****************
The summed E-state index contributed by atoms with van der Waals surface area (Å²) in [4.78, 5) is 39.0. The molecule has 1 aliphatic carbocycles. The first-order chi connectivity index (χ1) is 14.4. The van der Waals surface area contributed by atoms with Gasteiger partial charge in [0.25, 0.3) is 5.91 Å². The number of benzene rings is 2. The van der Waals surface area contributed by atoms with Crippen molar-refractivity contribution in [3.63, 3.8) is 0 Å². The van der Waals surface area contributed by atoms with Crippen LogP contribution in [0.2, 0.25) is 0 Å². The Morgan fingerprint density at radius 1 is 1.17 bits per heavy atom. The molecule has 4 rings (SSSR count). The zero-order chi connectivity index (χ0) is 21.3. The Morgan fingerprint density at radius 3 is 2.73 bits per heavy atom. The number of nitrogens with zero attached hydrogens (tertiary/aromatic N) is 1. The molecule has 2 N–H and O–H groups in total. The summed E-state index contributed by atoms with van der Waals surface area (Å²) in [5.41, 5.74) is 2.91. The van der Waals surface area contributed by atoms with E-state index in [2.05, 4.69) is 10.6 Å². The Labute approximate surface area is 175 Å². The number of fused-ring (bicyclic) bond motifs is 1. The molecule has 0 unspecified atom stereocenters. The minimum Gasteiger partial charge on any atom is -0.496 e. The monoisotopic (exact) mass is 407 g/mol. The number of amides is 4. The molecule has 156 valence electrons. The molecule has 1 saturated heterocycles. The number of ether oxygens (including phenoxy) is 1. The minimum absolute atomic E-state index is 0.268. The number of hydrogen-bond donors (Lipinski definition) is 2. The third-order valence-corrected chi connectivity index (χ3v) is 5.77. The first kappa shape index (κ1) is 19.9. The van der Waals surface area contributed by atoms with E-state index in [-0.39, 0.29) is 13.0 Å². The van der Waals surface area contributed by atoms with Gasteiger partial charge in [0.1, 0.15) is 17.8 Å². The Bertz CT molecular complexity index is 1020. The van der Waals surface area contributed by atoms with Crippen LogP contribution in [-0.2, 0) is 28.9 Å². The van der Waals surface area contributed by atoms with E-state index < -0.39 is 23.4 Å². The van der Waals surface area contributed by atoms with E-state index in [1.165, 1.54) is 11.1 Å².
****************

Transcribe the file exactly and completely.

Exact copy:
The summed E-state index contributed by atoms with van der Waals surface area (Å²) in [4.78, 5) is 39.0. The molecule has 1 aliphatic carbocycles. The first-order chi connectivity index (χ1) is 14.4. The van der Waals surface area contributed by atoms with Gasteiger partial charge in [0.25, 0.3) is 5.91 Å². The number of benzene rings is 2. The van der Waals surface area contributed by atoms with Crippen molar-refractivity contribution in [3.63, 3.8) is 0 Å². The van der Waals surface area contributed by atoms with Crippen LogP contribution in [0.2, 0.25) is 0 Å². The Morgan fingerprint density at radius 1 is 1.17 bits per heavy atom. The molecule has 4 rings (SSSR count). The zero-order chi connectivity index (χ0) is 21.3. The Morgan fingerprint density at radius 3 is 2.73 bits per heavy atom. The number of nitrogens with zero attached hydrogens (tertiary/aromatic N) is 1. The molecule has 2 N–H and O–H groups in total. The summed E-state index contributed by atoms with van der Waals surface area (Å²) in [5.41, 5.74) is 2.91. The van der Waals surface area contributed by atoms with E-state index in [2.05, 4.69) is 10.6 Å². The Labute approximate surface area is 175 Å². The number of fused-ring (bicyclic) bond motifs is 1. The molecule has 0 unspecified atom stereocenters. The minimum Gasteiger partial charge on any atom is -0.496 e. The monoisotopic (exact) mass is 407 g/mol. The number of amides is 4. The molecule has 156 valence electrons. The molecule has 1 saturated heterocycles. The number of ether oxygens (including phenoxy) is 1. The minimum absolute atomic E-state index is 0.268. The number of hydrogen-bond donors (Lipinski definition) is 2. The third-order valence-corrected chi connectivity index (χ3v) is 5.77. The first kappa shape index (κ1) is 19.9. The van der Waals surface area contributed by atoms with E-state index in [-0.39, 0.29) is 13.0 Å². The van der Waals surface area contributed by atoms with Gasteiger partial charge in [0.1, 0.15) is 17.8 Å². The Bertz CT molecular complexity index is 1020. The van der Waals surface area contributed by atoms with Crippen LogP contribution in [-0.2, 0) is 28.9 Å². The van der Waals surface area contributed by atoms with E-state index < -0.39 is 23.4 Å². The van der Waals surface area contributed by atoms with E-state index in [1.165, 1.54) is 11.1 Å².